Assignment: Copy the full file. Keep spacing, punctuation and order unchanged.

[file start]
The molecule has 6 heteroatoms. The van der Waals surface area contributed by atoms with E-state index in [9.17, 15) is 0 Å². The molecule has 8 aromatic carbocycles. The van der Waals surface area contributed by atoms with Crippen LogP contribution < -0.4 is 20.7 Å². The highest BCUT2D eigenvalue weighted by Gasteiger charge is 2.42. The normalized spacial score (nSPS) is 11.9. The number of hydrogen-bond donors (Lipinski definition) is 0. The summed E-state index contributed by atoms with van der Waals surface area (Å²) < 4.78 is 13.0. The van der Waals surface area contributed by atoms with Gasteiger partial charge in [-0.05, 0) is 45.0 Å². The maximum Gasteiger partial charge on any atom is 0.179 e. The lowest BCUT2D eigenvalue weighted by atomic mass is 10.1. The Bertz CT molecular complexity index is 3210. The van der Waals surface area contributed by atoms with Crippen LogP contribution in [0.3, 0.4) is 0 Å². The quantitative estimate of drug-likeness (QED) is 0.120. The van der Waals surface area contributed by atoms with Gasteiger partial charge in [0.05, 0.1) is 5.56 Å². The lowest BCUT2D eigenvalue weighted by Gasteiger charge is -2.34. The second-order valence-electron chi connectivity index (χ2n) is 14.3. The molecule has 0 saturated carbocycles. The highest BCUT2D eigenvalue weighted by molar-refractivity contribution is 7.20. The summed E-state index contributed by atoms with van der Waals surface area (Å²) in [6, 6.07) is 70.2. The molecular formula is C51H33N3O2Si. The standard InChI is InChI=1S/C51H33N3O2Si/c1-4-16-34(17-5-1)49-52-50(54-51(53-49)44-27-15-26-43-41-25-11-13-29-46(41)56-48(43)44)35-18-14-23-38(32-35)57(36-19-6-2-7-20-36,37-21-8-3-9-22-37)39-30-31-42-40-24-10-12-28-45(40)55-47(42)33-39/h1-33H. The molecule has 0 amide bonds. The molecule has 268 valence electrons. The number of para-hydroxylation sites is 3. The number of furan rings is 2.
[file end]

The molecule has 6 heteroatoms. The van der Waals surface area contributed by atoms with E-state index in [9.17, 15) is 0 Å². The molecule has 8 aromatic carbocycles. The van der Waals surface area contributed by atoms with Crippen LogP contribution < -0.4 is 20.7 Å². The highest BCUT2D eigenvalue weighted by Gasteiger charge is 2.42. The normalized spacial score (nSPS) is 11.9. The number of hydrogen-bond donors (Lipinski definition) is 0. The summed E-state index contributed by atoms with van der Waals surface area (Å²) < 4.78 is 13.0. The van der Waals surface area contributed by atoms with Gasteiger partial charge in [-0.05, 0) is 45.0 Å². The maximum Gasteiger partial charge on any atom is 0.179 e. The lowest BCUT2D eigenvalue weighted by atomic mass is 10.1. The Bertz CT molecular complexity index is 3210. The van der Waals surface area contributed by atoms with Crippen LogP contribution in [0.3, 0.4) is 0 Å². The quantitative estimate of drug-likeness (QED) is 0.120. The van der Waals surface area contributed by atoms with Gasteiger partial charge in [0.05, 0.1) is 5.56 Å². The lowest BCUT2D eigenvalue weighted by Gasteiger charge is -2.34. The second-order valence-electron chi connectivity index (χ2n) is 14.3. The molecule has 0 saturated carbocycles. The highest BCUT2D eigenvalue weighted by molar-refractivity contribution is 7.20. The summed E-state index contributed by atoms with van der Waals surface area (Å²) in [6, 6.07) is 70.2. The molecular formula is C51H33N3O2Si. The standard InChI is InChI=1S/C51H33N3O2Si/c1-4-16-34(17-5-1)49-52-50(54-51(53-49)44-27-15-26-43-41-25-11-13-29-46(41)56-48(43)44)35-18-14-23-38(32-35)57(36-19-6-2-7-20-36,37-21-8-3-9-22-37)39-30-31-42-40-24-10-12-28-45(40)55-47(42)33-39/h1-33H. The molecule has 0 amide bonds. The molecule has 268 valence electrons. The number of para-hydroxylation sites is 3. The number of furan rings is 2.